Tributes from the music and film worlds have been paid to composer Sir Richard Rodney Bennett who died aged seventy six on Christmas Eve. He produced more than two hundred concert pieces, ballets and operas but was best known for film and TV scores, including Four Weddings and a Funeral, Murder on the Orient Express and Doctor Who (check out, in particular, his score for one of yer actual Keith Telly Topping's favourite stories, 1964's The Aztecs). Richard won a BAFTA and was three times nominated for an Oscar. David Arnold, the Bond films composer, hailed him as 'one of our greats. Sad news about Richard Rodney Bennett,' he said on Twitter. Sir Nicholas Kenyon, managing director of London's Barbican arts centre, said Sir Richard was 'one of the most rounded musicians of our time.' BBC Radio 3 breakfast show presenter Petroc Trelawny said Richard was a man who shone in the concert hall and cabaret stage. Richard, who was born in Broadstairs, Kent in March 1936, began composing at the age of six and co-wrote his first work for the Sadlers Wells Opera Company in 1961. He was also a jazz singer and pianist. Richard's Oscar nominations were for Far From The Madding Crowd in 1968, Nicholas and Alexanda in 1972 and Murder on the Orient Express in 1975. He often said that he believed the best film music he composed was for the latter movie, specifically the scene in which the train is first seen, leaving the station at Istanbul. He was awarded a BAFTA for his work on the movie. He was awarded the Knight Bachelor of the Order of the British Empire in the 1998 Queen's New Years Honours List for his services to music. Aged seventeen, he won a scholarship to the Royal Academy of Music and had several of his compositions performed professionally while he was still a student. He also supported his studies as a jazz musician and later began to work regularly with Cleo Laine. Bennett was equally at home with the cutting edge of serialism, penning respectable twelve-tone works by the age of sixteen, worshipping at the temple of Darmstadt with his friend Cornelius Cardew, and producing the chilling Expressionist opera The Mines of Sulphur, which was a hit at Sadler's Wells in 1965 thanks to the composer's remarkable ability to blend serialism with lyricism. But it was his work as a film score composer that brought him international recognition. His other film credits included Billy Liar, L'Imprécateur, Billion Dollar Brain, The Nanny, Equus, Yanks and Enchanted April and, on TV, Tender is The Night and Gormenghast. In 2004, Sir Richard composed Reflections on a Scottish Folk Song, commissioned by the Prince of Wales to honour the memory of the Queen Mother. He was knighted in 1998 for services to music. Chris Butler, head of publishing for Sir Richard's publisher, Music Sales Group, said: 'Richard was the most complete musician of his generation - lavishly gifted as a composer, performer and entertainer in a multiplicity of styles and genres. He was a loyal friend to music, musicians and music publishing and we will remember him with great respect and affection.' Richard came from an artistic family – his mother had studied composition with Gustav Holst, and his father was a writer of children’s books. He turned down a place at Oxford University in the 1950s in favour of studying at the Royal Academy of Music in London, alongside other distinguished composers including Sir Peter Maxwell Davies and Thea Musgrave. However, he was later dismissive of his education at the academy, describing it as 'a disaster. I learned much more in the Westminster Music Library in Buckingham Palace Road, which was an absolute treasure house of Twentieth-Century music,' he said. 'London was very exciting,' he added. 'It was cheap and we could live our own lives and be slightly bohemian without being raffish.' In his private life, he was known as a Scrabble enthusiast and a creator of enormous Christmas feasts. His colleague Gill Graham described him as 'determined, hilarious and a great influence.' Sir Richard died peacefully on Christmas Eve in New York, where he had lived for more than twenty years.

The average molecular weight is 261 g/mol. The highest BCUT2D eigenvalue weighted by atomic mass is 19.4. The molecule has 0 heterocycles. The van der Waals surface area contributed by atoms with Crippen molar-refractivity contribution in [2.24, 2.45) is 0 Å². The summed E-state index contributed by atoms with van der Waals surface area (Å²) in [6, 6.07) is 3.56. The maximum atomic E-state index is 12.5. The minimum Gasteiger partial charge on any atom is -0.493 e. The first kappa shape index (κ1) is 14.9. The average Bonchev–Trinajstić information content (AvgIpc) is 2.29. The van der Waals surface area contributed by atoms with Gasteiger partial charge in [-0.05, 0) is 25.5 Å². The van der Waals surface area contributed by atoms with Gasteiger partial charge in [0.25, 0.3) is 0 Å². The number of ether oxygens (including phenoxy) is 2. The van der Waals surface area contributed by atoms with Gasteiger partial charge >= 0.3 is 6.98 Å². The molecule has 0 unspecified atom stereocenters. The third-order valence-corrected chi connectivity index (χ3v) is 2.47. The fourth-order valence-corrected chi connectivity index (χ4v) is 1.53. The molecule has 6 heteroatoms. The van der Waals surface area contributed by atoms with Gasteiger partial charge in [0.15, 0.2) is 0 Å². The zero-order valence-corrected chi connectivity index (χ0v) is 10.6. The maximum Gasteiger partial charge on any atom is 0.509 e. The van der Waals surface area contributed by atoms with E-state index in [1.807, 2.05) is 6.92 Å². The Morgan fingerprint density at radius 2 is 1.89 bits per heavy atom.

A British man has been arrested after driving his car onto an airport runway in Amsterdam. The man was reported to be drunk when he stole a car at Schiphol airport. The man drove the vehicle onto the Dutch airport's runway for 'a few minutes,' police said, after pushing an emergency exit button at a gate and stealing a contractor's car parked on the tarmac. Police spokesman Dennis Muller told the AFP news agency: 'He drove around for a few minutes but at no point was there any danger to flight traffic.' Muller revealed that the incident had taken place in the early morning of Christmas Day. 'There aren't many flights on Christmas Eve and there were none at all at the time he took the car,' he said. Muller added: 'We're investigating exactly where he went in the car. We don't know why he took the car, these are things you do when you're drunk. We'll interview him about what he's done and then it's up to the prosecutor to decide what to do with him.'

And, finally, here's yer actual Keith Telly Topping's favourite headline of 2012.

Which brings us to yer actual Keith Telly Topping's 45 of the Day. Bass, Bruce!
Oh, apparently, Pudsey is the dog. Ashleigh, isn't.